Many Montgomery County residents have little voice in how much it costs to live here. In Silver Spring, more than 60 percent of residents are renters.
After the 2008 mortgage market bust, more people found rental housing an attractive alternative to buying a home. A drive down any major thoroughfare in Montgomery County shows rental housing construction continuing at a hurried pace.
Until now, there have been few controls on how much a landlord or property manager can raise a family’s annual rent. Although Montgomery County suggests a maximum yearly increase — in 2015, it is 2.3 percent — it’s only a suggestion. Families often face double that amount or more. If a tenant can’t afford the rental increase, the only alternative is to move out, regardless of the turmoil. At a landlord’s whim, children are forced to change schools, and parents face longer commutes and less time to spend with their families.
If tenants complain about substandard housing — fire hazards, moldy dwellings, rats, roaches, leaky plumbing — they can be singled out for a landlord’s wrath. With no more than 60 days’ warning, a family who has paid its rent on time and lived quietly in its home can have its lease revoked. Families can be subjected to verbal abuse and threats of legal action simply for asking that their dwellings be kept up to county building, plumbing and electrical code.
Bill 19-15, which is pending before the Montgomery County Council, would strengthen rental housing data collection, end outrageous month-to-month lease fees, increase code inspection of rental properties, require landlords to justify excessive rent increases and require leases to be written in clear language. It’s about time.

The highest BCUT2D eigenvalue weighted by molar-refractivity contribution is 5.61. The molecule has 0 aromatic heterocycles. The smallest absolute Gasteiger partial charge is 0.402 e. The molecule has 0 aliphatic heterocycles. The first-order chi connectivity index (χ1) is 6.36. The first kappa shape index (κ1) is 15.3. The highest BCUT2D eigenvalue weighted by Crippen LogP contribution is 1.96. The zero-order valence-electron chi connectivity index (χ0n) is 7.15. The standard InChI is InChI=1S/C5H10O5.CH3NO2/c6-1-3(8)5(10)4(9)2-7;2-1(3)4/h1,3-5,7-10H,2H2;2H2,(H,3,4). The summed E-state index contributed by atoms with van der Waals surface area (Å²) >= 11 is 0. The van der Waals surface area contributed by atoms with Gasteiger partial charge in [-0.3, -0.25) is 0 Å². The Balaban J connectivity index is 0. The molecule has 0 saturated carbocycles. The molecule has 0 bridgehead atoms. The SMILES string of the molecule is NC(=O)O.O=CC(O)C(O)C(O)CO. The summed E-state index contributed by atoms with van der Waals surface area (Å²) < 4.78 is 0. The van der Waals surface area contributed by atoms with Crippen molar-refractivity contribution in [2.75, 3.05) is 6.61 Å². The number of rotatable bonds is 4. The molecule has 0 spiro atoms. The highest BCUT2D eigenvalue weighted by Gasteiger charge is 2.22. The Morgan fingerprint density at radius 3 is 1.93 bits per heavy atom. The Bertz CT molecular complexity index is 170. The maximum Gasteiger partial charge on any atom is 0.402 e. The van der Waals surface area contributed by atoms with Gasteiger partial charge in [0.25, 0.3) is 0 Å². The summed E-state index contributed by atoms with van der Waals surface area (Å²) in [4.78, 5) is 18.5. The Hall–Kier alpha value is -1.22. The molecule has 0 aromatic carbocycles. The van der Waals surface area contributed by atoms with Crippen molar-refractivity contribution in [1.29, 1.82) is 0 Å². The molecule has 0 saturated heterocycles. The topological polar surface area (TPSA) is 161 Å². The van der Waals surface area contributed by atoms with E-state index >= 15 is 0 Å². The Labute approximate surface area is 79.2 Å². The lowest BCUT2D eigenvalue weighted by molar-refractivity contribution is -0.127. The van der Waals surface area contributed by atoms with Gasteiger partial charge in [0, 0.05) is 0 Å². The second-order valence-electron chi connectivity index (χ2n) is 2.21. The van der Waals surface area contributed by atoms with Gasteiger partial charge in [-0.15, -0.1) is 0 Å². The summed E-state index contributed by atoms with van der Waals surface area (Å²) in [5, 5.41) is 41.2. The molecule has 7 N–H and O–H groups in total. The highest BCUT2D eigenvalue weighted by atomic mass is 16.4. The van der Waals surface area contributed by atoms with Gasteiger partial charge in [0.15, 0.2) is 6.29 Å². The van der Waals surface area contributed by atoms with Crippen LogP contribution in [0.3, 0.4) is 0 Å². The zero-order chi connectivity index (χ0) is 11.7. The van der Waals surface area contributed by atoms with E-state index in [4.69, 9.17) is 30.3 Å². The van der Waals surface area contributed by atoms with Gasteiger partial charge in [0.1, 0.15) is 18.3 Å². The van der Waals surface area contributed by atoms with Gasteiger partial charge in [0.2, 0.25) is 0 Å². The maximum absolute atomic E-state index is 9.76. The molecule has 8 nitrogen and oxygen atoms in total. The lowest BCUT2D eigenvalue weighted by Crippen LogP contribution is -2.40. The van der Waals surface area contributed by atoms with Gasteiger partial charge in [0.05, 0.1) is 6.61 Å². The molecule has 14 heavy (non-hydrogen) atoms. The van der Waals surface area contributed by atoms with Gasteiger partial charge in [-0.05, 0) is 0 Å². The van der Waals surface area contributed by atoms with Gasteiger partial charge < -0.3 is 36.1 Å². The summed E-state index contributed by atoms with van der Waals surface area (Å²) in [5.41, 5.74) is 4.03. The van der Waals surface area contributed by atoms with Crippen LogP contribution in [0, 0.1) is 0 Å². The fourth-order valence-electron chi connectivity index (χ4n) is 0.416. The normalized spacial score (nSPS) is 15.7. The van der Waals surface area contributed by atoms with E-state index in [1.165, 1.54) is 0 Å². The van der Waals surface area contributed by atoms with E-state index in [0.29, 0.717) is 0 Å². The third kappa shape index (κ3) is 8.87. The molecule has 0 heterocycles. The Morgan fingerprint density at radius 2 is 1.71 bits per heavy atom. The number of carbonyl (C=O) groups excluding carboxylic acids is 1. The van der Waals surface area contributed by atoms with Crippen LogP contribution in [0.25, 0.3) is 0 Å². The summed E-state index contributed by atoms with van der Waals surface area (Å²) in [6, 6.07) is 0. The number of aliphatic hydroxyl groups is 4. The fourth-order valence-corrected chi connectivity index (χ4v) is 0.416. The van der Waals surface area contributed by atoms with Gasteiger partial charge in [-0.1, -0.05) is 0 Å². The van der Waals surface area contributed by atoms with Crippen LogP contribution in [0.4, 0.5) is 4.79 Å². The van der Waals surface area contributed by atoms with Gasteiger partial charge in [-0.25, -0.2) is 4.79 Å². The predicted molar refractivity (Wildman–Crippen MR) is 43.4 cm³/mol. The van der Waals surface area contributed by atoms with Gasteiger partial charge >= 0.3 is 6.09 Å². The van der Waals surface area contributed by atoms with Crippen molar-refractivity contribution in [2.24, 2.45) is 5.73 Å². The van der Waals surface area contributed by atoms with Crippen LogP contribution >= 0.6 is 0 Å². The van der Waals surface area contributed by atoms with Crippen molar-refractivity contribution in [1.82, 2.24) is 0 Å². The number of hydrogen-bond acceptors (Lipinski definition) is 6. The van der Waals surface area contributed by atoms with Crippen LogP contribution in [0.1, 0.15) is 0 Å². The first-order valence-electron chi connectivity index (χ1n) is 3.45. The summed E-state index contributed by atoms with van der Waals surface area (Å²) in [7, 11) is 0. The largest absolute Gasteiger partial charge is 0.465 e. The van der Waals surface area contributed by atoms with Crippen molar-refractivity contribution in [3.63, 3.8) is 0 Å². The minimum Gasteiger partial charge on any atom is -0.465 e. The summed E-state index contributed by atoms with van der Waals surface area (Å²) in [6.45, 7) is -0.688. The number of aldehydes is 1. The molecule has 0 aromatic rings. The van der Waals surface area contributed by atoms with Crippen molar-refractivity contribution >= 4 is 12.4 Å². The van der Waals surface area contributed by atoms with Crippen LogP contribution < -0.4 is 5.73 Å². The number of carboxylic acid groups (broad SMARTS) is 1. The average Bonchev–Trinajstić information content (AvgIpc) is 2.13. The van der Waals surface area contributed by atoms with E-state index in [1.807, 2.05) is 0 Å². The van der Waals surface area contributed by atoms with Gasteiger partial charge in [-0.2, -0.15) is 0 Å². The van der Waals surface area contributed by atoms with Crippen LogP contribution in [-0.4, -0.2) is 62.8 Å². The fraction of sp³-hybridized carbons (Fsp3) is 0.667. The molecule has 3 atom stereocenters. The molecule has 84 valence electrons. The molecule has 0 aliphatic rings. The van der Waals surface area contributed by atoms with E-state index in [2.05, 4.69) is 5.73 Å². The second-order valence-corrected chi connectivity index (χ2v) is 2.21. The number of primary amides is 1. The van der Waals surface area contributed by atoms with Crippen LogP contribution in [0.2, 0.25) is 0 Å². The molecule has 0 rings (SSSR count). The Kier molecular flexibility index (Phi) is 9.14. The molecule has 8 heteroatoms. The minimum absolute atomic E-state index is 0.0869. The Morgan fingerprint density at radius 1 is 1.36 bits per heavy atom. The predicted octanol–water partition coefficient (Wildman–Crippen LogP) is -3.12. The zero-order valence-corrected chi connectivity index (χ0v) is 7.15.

Prompted by a petition signed by nearly 1,000 renters in 2008, County Executive Isiah Leggett (D) convened the Tenants Work Group to look into an extensive list of security and quality-of-life concerns voiced by the growing population of county residents living in rental housing.
The work group’s report made more than 50 recommendations to the council and the executive for improved government responsiveness and legal protection. Included was rent stabilization, similar to Takoma Park’s successful program to protect renters from excessive rent increases, and a just-cause eviction law requiring landlords to provide a good reason for non-renewal of leases. The report called for increased building code inspections, more responsive landlord and tenant services, creation of a tenant advocacy organization, plain-language model leases and increased outreach and education for tenants and landlords.
At Leggett’s direction in 2012, the Department of Housing and Community Affairs agreed to many of these recommendations, including those proposed in the bill. Unfortunately, few of the recommendations were acted upon. The County Council needs to pay closer attention to the growing number of its constituents who rent their homes and enact laws and regulations appropriate to their needs. Bill 19-15 is a good example. As one of the three in five Silver Spring citizens who rent, I intend to watch how this bill fares before the council.
It is time the council stops listening to developers, landlords and investment companies that bankroll their campaigns and starts protecting the one-third of county residents who live in rental housing. The council should pass Bill 19-15 now.